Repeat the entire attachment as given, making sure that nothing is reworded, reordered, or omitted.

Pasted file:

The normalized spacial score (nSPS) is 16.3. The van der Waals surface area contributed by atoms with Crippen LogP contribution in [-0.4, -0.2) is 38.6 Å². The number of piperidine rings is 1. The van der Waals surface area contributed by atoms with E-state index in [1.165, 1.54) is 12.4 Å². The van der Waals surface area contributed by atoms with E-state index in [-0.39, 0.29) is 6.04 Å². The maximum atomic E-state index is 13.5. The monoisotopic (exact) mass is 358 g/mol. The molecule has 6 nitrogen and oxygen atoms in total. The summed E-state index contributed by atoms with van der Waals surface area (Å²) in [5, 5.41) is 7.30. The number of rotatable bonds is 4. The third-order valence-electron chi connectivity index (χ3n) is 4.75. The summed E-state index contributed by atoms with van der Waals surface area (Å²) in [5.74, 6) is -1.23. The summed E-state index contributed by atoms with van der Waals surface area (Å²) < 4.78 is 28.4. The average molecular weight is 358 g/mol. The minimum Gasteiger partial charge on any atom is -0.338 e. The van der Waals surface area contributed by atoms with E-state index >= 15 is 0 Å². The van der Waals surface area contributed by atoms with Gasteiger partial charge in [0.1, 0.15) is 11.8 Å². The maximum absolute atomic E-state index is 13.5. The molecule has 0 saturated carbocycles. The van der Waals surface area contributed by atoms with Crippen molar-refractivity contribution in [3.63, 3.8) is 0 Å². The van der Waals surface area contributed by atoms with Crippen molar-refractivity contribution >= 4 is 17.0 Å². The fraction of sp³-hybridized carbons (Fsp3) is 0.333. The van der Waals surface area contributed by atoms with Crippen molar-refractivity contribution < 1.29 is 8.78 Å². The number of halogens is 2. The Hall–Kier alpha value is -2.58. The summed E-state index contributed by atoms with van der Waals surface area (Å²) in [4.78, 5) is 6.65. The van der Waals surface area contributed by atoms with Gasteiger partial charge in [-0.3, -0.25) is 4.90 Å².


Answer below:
The normalized spacial score (nSPS) is 16.3. The van der Waals surface area contributed by atoms with Crippen LogP contribution in [-0.4, -0.2) is 38.6 Å². The number of piperidine rings is 1. The van der Waals surface area contributed by atoms with E-state index in [1.165, 1.54) is 12.4 Å². The van der Waals surface area contributed by atoms with E-state index in [-0.39, 0.29) is 6.04 Å². The maximum atomic E-state index is 13.5. The monoisotopic (exact) mass is 358 g/mol. The molecule has 6 nitrogen and oxygen atoms in total. The summed E-state index contributed by atoms with van der Waals surface area (Å²) in [5, 5.41) is 7.30. The number of rotatable bonds is 4. The third-order valence-electron chi connectivity index (χ3n) is 4.75. The summed E-state index contributed by atoms with van der Waals surface area (Å²) in [5.74, 6) is -1.23. The summed E-state index contributed by atoms with van der Waals surface area (Å²) < 4.78 is 28.4. The average molecular weight is 358 g/mol. The minimum Gasteiger partial charge on any atom is -0.338 e. The van der Waals surface area contributed by atoms with E-state index >= 15 is 0 Å². The van der Waals surface area contributed by atoms with Gasteiger partial charge in [0.1, 0.15) is 11.8 Å². The maximum absolute atomic E-state index is 13.5. The molecule has 0 saturated carbocycles. The van der Waals surface area contributed by atoms with Crippen molar-refractivity contribution in [3.63, 3.8) is 0 Å². The van der Waals surface area contributed by atoms with Crippen molar-refractivity contribution >= 4 is 17.0 Å². The fraction of sp³-hybridized carbons (Fsp3) is 0.333. The van der Waals surface area contributed by atoms with Crippen molar-refractivity contribution < 1.29 is 8.78 Å². The number of halogens is 2. The Hall–Kier alpha value is -2.58. The summed E-state index contributed by atoms with van der Waals surface area (Å²) in [4.78, 5) is 6.65. The van der Waals surface area contributed by atoms with Gasteiger partial charge in [-0.3, -0.25) is 4.90 Å².